Three piece set comprising a central clock and a pair of flanking six-light candelabra; the clock decorated with a silvered dial surmounted by decorations of ram’s heads, garlands of flowers and spears, and flanked either side by four fully modelled figures; to the right is the father, and to the left his three sons swearing an oath, all set on a rectangular plinth decorated with a panel, on lions paw feet; the pair of flanking six light candelabra similarly decorated and with Egyptian Revival sphinx
Clock height 62cm, width 55.5cm, depth 20.5cm; candelabra height 67cm
The design of the clock case is widely acknowledged to be inspired by one of the most important paintings of French Revolution, ‘The Oath of the Horatii’ by Jacques-Louis David (France, 1748-1825). The clock depicts the sacrificial oath taken by the three Horatii brothers, who legendarily promised to fight the rival Curiatii brothers on behalf of the city of Rome. Figures of the Horatii brothers stand on the work’s left hand side, and face their father on the opposite right of the piece. As they raise their right hands in a gesture of patriotic and familial piety, the clock’s decoration immortalises the Horatii as the embodiment of ancient Roman valour.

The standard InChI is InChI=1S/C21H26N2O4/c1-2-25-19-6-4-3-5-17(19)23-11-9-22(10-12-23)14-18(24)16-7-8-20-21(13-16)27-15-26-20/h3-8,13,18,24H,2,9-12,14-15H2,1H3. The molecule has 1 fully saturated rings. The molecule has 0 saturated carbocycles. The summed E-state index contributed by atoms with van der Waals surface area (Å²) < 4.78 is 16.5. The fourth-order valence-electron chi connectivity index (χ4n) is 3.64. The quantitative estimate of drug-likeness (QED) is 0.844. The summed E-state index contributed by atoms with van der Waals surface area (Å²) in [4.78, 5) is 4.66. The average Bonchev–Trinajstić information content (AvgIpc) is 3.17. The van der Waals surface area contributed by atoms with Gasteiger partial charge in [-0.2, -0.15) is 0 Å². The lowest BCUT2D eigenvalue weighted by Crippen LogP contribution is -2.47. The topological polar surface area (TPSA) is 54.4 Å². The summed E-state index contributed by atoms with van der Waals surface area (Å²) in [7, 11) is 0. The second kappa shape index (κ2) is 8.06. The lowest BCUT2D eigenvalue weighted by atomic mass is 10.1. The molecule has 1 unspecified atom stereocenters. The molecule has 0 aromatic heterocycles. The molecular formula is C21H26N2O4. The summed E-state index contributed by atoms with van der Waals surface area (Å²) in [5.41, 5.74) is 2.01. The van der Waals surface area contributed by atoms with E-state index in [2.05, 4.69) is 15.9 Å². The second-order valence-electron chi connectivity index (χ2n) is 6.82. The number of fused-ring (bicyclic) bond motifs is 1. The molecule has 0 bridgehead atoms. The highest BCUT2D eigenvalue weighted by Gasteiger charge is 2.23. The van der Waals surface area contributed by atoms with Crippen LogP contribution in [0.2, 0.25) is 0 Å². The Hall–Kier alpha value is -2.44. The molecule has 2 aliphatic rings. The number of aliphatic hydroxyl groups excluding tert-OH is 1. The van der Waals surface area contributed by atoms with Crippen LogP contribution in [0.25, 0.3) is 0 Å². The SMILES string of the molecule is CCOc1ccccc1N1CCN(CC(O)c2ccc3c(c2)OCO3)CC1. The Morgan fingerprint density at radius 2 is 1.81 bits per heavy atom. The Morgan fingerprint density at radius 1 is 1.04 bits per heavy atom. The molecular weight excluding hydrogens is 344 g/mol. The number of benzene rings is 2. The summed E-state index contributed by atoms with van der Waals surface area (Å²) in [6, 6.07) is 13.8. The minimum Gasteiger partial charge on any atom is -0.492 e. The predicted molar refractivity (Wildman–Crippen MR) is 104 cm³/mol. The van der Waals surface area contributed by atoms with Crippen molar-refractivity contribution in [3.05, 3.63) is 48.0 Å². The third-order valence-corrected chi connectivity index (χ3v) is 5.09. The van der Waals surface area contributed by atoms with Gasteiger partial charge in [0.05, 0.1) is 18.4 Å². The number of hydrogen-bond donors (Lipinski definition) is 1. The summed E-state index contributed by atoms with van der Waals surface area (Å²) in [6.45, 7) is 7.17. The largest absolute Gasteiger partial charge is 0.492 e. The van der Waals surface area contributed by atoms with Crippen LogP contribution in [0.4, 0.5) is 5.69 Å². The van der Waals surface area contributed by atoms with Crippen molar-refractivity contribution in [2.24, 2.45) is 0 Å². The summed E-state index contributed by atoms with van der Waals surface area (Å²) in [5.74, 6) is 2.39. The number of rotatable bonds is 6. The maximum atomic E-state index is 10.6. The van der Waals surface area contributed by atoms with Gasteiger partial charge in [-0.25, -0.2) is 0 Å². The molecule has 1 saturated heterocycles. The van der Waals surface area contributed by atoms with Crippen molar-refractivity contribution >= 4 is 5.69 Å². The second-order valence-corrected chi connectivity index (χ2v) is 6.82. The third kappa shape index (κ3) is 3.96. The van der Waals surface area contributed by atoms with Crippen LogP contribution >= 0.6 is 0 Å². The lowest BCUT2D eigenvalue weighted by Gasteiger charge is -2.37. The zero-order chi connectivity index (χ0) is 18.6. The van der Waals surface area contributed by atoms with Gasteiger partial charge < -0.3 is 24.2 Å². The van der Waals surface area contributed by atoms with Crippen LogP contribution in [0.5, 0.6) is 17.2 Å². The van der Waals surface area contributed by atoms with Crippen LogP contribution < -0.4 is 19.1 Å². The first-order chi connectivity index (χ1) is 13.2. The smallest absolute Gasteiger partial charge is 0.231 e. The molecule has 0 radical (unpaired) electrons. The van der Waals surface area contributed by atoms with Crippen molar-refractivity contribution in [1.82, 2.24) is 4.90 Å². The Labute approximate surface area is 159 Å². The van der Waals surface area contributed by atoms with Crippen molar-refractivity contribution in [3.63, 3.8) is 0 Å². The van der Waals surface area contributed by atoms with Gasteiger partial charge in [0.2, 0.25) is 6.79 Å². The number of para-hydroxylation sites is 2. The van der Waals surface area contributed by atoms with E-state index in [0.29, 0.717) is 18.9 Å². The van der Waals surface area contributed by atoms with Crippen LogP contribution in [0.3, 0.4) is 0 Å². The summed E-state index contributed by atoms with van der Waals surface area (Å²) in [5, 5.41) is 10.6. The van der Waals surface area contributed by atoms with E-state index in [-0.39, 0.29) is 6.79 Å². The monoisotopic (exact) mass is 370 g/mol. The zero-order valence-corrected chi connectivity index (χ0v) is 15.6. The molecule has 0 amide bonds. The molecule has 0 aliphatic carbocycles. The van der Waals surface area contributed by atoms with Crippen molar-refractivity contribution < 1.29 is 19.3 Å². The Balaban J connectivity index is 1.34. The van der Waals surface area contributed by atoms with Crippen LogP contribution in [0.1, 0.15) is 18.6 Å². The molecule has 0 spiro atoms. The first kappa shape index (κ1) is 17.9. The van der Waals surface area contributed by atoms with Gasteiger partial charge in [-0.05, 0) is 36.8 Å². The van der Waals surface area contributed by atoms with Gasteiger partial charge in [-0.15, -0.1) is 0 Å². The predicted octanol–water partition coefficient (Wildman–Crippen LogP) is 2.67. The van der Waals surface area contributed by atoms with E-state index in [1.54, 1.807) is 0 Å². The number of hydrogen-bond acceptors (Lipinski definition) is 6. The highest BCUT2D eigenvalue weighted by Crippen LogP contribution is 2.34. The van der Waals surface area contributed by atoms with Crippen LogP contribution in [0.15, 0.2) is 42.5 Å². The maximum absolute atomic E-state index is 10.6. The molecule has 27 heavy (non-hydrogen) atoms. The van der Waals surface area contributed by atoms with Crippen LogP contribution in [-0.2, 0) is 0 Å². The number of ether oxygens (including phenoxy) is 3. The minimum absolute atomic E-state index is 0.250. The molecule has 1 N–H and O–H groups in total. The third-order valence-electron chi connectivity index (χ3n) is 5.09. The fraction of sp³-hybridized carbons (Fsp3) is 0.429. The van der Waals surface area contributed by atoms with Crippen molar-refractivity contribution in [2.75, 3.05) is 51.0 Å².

The silver clock-face itself is surrounded by intricate floral design, and surmounted by images connoting natural abundance and sacrificial honour. Garlands, weaponry, and rams’ heads combine to create a striking image of religious devotion and military resilience. The rectangular plinth on which the clock stands is decorated with a plaque, which illustrates the sole surviving Horatii brother on the precipice of triumph. Surrounded by his dying brothers, the standing figure brandishes his sword and prepares to slay his final Curiatii foe. Bestial inspired paws hold the plinth off the ground; references to mythology and animals are further reflected in the candelabra, which are decorated and with Egyptian Revival sphinx.
A similar narrative design is exhibited on a Royal Collection clock, now housed at Buckingham Palace (Jagger, C. Royal Clocks, London 1983, pl. 195).